I should also really try to recreate that cold tendon dish, or something similar, but I’m building up a bigger list of things to try than I might be able to tackle in a week.
Definitely going to make salt & pepper shrimp soon. Shell-on, head-on, fresh medium shrimp, maybe lightly dusted with corn starch, deep fried at high temperature, then stir-fried with garlic, green chiles, salt, and Szechuan pepper.
Cold tendon appetizer (half-finished, whoops!)
Shrimp-pork-leek dumplings on the left, with black vinegar dipping sauce; wonton soup on the right.
Hot pot: ma la (spicy-numbing) on the left, mild on the right.
All the raw ingredients for cooking in the hot pot.
I can't believe we finished it all.
I’m at a serious hole-in-a-wall hot pot and dumpling place. The cold tendon appetizer was excellent.
- Two frozen breaded chicken tenderloins, baked and sliced.
- One small white eggplant cubed.
- A 1.5-inch piece of daikon, peeled and cubed.
- 5 garlic cloves, smashed.
- 4 Tien Tsin dried chiles (very hot Chinese chiles).
- A teaspoon of Szechuan peppercorns, coarsely crushed between my fingers.
- A few large pinches of Korean chile powder.
- A drizzle of toasted sesame oil.
- A drizzle of soy sauce.
- Salt to taste.
All combined and roasted. Done in 20 minutes. Kind of a hash.
It’s my speedy garbage-plate dinner because I’m SO busy tonight and I need to eat quickly and get to bed. Surprisingly tasty.
Two meals - one of which was basically sashimi - and a snack, from a $16 piece of fish. Not a bad deal, I think.
The next time I get a chance, I’ll try the good fish market I just found for real sashimi fish.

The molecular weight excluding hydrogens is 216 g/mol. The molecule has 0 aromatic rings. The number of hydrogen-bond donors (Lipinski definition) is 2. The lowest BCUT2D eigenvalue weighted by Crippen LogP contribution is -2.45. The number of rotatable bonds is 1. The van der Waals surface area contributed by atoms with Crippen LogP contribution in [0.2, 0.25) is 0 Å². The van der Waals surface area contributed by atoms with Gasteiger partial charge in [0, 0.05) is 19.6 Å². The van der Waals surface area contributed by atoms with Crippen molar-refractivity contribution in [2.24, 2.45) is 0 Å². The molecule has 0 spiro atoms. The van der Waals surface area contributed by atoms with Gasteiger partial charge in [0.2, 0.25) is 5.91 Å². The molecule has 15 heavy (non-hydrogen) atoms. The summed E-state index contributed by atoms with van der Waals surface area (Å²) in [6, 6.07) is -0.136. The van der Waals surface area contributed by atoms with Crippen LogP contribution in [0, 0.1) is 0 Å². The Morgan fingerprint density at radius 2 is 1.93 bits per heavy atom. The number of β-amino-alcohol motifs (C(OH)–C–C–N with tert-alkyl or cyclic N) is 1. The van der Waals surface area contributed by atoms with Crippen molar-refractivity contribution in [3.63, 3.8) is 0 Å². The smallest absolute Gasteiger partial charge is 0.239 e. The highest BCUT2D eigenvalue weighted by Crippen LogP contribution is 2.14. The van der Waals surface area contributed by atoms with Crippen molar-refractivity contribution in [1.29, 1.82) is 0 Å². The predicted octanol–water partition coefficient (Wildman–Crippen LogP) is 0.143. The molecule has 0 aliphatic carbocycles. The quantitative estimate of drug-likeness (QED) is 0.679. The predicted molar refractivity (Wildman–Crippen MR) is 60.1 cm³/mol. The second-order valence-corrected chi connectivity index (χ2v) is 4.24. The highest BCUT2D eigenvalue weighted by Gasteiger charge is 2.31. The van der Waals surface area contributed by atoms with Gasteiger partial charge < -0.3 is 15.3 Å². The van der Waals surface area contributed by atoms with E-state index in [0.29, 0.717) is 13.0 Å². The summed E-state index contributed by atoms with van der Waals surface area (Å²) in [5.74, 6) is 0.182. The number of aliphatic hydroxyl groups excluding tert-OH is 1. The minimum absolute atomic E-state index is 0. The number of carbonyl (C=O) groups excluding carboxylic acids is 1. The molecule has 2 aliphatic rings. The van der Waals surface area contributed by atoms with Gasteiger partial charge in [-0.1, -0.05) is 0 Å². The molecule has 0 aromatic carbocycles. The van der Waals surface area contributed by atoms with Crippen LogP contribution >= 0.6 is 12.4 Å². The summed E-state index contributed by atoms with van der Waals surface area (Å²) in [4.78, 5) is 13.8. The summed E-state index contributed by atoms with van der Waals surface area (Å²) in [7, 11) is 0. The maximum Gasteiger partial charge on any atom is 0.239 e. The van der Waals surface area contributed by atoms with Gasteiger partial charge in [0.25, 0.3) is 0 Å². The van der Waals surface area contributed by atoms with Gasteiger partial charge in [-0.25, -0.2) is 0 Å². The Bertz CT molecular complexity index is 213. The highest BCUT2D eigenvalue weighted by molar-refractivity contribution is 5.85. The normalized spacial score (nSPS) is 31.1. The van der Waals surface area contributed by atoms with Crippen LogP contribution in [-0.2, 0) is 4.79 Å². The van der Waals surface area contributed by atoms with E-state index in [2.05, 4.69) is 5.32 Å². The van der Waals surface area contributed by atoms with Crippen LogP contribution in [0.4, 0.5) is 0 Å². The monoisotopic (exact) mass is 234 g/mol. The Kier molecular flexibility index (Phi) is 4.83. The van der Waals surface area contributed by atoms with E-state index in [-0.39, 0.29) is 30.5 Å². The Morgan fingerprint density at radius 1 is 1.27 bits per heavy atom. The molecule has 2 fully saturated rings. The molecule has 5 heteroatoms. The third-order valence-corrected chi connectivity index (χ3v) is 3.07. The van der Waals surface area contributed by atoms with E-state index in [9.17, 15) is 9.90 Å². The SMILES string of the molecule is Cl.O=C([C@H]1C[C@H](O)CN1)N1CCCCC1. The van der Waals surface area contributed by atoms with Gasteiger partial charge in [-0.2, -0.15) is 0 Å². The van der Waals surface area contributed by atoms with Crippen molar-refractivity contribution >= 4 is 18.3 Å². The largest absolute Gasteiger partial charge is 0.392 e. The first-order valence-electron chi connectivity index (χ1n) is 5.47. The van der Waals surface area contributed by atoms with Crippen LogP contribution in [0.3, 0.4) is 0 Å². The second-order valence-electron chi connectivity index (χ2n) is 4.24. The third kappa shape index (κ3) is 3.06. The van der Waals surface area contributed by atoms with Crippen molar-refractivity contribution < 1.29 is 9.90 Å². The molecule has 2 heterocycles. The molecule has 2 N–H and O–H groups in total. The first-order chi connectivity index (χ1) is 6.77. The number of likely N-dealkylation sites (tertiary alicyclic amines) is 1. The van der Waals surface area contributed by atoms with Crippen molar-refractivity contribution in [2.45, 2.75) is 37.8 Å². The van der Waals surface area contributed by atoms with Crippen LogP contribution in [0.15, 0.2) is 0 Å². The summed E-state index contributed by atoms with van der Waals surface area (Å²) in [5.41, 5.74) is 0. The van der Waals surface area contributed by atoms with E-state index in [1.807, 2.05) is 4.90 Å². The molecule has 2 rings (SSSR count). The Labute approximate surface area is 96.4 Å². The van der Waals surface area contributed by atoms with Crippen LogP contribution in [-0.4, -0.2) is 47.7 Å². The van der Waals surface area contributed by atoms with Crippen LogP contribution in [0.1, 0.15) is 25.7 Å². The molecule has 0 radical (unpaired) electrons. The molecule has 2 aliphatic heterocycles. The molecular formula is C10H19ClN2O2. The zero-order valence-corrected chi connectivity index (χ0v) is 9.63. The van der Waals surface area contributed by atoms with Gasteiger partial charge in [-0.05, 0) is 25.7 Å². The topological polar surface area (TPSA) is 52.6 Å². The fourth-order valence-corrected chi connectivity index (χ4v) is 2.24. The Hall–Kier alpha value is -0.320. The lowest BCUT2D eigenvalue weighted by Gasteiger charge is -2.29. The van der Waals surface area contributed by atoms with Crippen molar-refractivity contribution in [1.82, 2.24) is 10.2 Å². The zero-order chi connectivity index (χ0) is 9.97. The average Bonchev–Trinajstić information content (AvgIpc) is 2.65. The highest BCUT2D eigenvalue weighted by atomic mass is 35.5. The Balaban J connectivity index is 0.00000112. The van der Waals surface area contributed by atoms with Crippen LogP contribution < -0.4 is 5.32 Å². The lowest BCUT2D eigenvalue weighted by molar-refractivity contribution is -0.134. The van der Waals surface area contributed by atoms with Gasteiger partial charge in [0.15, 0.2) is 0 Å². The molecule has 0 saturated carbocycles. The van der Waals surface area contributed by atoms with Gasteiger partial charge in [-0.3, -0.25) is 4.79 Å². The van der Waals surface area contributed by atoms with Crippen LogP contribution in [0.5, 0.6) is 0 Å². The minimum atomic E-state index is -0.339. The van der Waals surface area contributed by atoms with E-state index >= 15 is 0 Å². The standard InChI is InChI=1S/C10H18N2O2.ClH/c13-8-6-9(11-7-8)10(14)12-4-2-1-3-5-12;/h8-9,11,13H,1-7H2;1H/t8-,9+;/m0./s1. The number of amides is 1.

Katsuo Tataki Zukedon
Torched bonito sashimi, marinated in a sweet sauce of soy and sake, over rice and daikon matchsticks (sprinkled with chopped green onions and shichimi togarashi).
The rest of the katsuo tataki will make katsuo no kakuni (braised bonito) with braised daikon tomorrow.
I want to build a convertible propane wok burner/yakitori grill. I know what parts I’d need, I just don’t know where to get them all.
This leaves out one option, and an important part of determining efficiency.
Fill it with water, it heat it to near-boiling, and holds it there indefinitely to be used for tea, coffee, or any other hot beverage at any time. It’s very well insulated, like a Thermos, so it takes very little power to keep it hot. Since it only heats once, and you only use what you need and save the rest for later, it’s more efficient than ending up with leftover water in your single-boil electric kettle.
It really could have used some Szechuan peppercorns, though. Those are on my list, if I can find them (no luck yet).
Dinner tonight was stupidly easy and really good:
I cooked 8 frozen gyoza/potstickers the standard way (pan-fried-then-steamed, package directions), then put them in a bowl. I rinsed out the pan, and added a tablespoon of oil. When it was hot, I added some chopped fermented black beans and let them fry until I could smell them. Then I added a few shakes of hot red pepper flakes (the normal pizzeria kind) and a large pinch of Korean red pepper flakes (the “coarse” kind - but still much finer than the hot pepper flakes) and let those cook for a few seconds.
Then I drizzled in a little toasted sesame oil, added the sliced white part of a green onion, and a pinch of coarse salt, and poured that over the dumplings. The green part of the green onion went on top, and I ate them with a bowl of short-grain rice.
I’m not sure how I should eat the tataki I have in the freezer. I can’t eat the whole 14 oz filet in one sitting, and raw it won’t last long in the fridge.